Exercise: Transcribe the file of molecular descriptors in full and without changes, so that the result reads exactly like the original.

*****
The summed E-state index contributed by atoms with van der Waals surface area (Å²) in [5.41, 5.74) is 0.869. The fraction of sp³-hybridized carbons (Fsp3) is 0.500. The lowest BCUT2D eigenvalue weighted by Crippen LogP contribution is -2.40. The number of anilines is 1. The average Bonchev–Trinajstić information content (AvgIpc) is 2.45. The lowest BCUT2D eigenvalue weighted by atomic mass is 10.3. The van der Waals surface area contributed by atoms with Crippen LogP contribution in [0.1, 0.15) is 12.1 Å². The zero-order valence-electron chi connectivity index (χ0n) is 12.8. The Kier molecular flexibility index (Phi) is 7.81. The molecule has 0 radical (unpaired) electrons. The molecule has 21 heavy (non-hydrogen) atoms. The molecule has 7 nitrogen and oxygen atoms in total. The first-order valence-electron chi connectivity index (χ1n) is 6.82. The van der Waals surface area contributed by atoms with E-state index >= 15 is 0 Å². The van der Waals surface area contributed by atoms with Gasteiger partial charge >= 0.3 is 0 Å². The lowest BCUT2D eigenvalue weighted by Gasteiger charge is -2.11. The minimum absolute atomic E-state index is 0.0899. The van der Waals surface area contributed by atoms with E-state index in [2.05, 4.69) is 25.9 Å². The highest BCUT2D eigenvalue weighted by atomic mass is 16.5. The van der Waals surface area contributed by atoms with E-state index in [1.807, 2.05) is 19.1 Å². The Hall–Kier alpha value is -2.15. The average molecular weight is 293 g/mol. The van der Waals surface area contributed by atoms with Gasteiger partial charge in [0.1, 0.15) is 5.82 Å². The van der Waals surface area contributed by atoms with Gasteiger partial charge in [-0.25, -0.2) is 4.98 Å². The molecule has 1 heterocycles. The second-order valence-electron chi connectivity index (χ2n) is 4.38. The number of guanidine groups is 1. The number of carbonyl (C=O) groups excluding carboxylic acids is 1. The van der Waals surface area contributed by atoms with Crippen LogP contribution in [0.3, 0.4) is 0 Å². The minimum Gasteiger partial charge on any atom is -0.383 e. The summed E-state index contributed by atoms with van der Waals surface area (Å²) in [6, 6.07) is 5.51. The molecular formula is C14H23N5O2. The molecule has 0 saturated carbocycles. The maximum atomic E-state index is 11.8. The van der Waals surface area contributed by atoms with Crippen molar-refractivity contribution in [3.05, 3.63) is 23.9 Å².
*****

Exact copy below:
The summed E-state index contributed by atoms with van der Waals surface area (Å²) in [5.41, 5.74) is 0.869. The fraction of sp³-hybridized carbons (Fsp3) is 0.500. The lowest BCUT2D eigenvalue weighted by Crippen LogP contribution is -2.40. The number of anilines is 1. The average Bonchev–Trinajstić information content (AvgIpc) is 2.45. The lowest BCUT2D eigenvalue weighted by atomic mass is 10.3. The van der Waals surface area contributed by atoms with Crippen LogP contribution in [0.1, 0.15) is 12.1 Å². The zero-order valence-electron chi connectivity index (χ0n) is 12.8. The Kier molecular flexibility index (Phi) is 7.81. The molecule has 0 radical (unpaired) electrons. The molecule has 21 heavy (non-hydrogen) atoms. The molecule has 7 nitrogen and oxygen atoms in total. The first-order valence-electron chi connectivity index (χ1n) is 6.82. The van der Waals surface area contributed by atoms with E-state index >= 15 is 0 Å². The van der Waals surface area contributed by atoms with Gasteiger partial charge >= 0.3 is 0 Å². The lowest BCUT2D eigenvalue weighted by Gasteiger charge is -2.11. The minimum absolute atomic E-state index is 0.0899. The van der Waals surface area contributed by atoms with E-state index in [2.05, 4.69) is 25.9 Å². The highest BCUT2D eigenvalue weighted by atomic mass is 16.5. The van der Waals surface area contributed by atoms with E-state index in [1.807, 2.05) is 19.1 Å². The Hall–Kier alpha value is -2.15. The average molecular weight is 293 g/mol. The van der Waals surface area contributed by atoms with Gasteiger partial charge in [0.1, 0.15) is 5.82 Å². The van der Waals surface area contributed by atoms with Gasteiger partial charge in [-0.25, -0.2) is 4.98 Å². The molecule has 1 heterocycles. The second-order valence-electron chi connectivity index (χ2n) is 4.38. The number of guanidine groups is 1. The number of carbonyl (C=O) groups excluding carboxylic acids is 1. The van der Waals surface area contributed by atoms with Crippen LogP contribution in [0.3, 0.4) is 0 Å². The minimum Gasteiger partial charge on any atom is -0.383 e. The summed E-state index contributed by atoms with van der Waals surface area (Å²) in [6, 6.07) is 5.51. The molecular formula is C14H23N5O2. The molecule has 0 saturated carbocycles. The maximum atomic E-state index is 11.8. The van der Waals surface area contributed by atoms with Crippen molar-refractivity contribution in [3.05, 3.63) is 23.9 Å².